Each of the 4,097 Mirages built in 1977 began as an Antique White V-8 2+2 hatch back. After initial assembly at GM’s Quebec, Canada, plant they shipped to Michigan Auto Techniques (M.A.T.) in Grand Rapids, Michigan, for the RPO ZX1 Mirage conversion. When first launched in the fall of 1974 (as a 1975 model), all Monzas were 2+2 hatch backs. The formal-roof Monza Towne Coupe (red car in background) arrived in 1975-1/2 and was not offered in Mirage trim. Built without the complexity of a hatchback, the formal roof Monzas weighed 136 pounds less.

By Steve Magnante   –   Photography by the Author

In this world of mid-engine Corvettes that run 0-60 in 3-seconds in base trim, 198-mph ZL1 Camaros and Duramax Silverados with the torque of two LS6 Chevelles, the pair of vintage Bow Ties displayed here certainly won’t raise many eyebrows, but when they were new, they were the talk of the town. And now after nearly five decades of “ripening” on the vine, we dare say they’re worthy of a second look.

In the case of the 1977 Monza Mirage, while harsh critics may say the Monza’s only worthwhile contribution was its 7.50 / 7.62 rear axle (later used in millions of Gen III Camaros and S10 pickup trucks), it’s Mirage graphics and bodywork set it apart as something special; a factory-authorized, street-legal tribute to the tube-framed, V-8 powered machines dominating the IMSA / Camel GT road race series of the day.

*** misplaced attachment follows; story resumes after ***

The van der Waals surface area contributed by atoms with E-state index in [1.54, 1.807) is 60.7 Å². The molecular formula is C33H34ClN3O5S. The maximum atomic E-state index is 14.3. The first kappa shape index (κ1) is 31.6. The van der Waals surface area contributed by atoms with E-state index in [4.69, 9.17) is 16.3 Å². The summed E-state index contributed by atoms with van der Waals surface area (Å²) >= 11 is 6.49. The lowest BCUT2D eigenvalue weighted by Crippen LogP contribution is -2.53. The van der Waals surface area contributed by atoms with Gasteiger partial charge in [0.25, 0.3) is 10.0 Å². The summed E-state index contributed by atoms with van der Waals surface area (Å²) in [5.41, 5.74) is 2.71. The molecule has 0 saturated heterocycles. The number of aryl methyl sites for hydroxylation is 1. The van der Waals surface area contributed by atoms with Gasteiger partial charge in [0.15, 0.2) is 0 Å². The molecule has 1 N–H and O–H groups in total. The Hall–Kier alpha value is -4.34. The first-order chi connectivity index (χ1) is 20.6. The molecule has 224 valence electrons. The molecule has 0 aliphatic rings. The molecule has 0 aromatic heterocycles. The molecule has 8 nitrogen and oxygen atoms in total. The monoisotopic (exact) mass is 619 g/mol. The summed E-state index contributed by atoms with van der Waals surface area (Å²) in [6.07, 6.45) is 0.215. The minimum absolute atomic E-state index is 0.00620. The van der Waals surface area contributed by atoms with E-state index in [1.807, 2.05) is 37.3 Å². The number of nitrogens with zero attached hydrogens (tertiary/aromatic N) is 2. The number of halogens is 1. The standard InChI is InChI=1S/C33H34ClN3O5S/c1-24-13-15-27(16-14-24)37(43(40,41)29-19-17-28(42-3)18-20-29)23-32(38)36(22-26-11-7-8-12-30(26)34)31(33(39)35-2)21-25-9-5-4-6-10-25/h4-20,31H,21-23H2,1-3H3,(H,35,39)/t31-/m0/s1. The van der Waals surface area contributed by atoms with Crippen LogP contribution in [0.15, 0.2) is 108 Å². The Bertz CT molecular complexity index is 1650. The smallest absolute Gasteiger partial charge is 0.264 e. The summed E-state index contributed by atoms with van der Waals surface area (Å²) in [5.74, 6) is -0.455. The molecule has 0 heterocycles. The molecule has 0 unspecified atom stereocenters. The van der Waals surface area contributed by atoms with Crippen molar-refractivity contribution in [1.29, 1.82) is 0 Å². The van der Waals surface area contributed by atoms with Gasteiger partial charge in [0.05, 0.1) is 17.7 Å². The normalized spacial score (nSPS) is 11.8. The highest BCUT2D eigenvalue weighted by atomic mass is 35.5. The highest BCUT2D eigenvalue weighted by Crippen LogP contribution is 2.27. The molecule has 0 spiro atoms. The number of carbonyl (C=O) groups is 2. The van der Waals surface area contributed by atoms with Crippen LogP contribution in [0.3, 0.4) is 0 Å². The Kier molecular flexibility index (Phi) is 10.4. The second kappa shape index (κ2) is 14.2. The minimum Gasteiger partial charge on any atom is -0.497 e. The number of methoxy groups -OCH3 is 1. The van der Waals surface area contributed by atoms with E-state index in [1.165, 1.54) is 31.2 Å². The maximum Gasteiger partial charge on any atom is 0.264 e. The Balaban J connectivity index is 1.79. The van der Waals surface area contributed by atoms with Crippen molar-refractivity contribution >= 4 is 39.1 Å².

Positioned at the very top of the Monza model line – even above the more recognized Monza Spyder 2+2 – the Mirage took GM’s “sticker supercar” aesthetic to a whole new level. Parked next to a rival Camaro Z28 or Firebird Trans Am, the Mirage’s bulging flanks, gigantic spoilers, and patriotic graphics always got the last look, even if was last…in acceleration.

As for the featured 1979 Monte Carlo, this one is much more subtle. Nope, it’s not an SS. Those arrived half way through 1983. Rather, it’s what’s inside, between the bucket seats that separates this Monte from the crowd. Yep, it’s got the extremely rare M20 four-on-the-floor!

And here’s the twist, while the first-generation Monte Carlo of 1970-1972 was also offered with a four-speed stick (except in 1972), four-speeds were dropped for the redesigned second-generation “Colonnade” (1973-1977) family. Yes, you could still get a column shifted three-speed in a 1973-1975 Monte Carlo, but the few that were actually built served as “bait-and-switch” units. By 1976, the Monte Carlo clutch pedal was a thing of the past…until 1978.

The four-speed’s brief return (1978-1979 only) was undoubtedly meant to add some sporty spice to Monte Carlo’s image while boosting the looming Corporate Average Fuel Economy (CAFÉ) rating. Lets’ put on the smog masks and explore the Monza and the Monte. ACP

 

Modern Rodding Magazine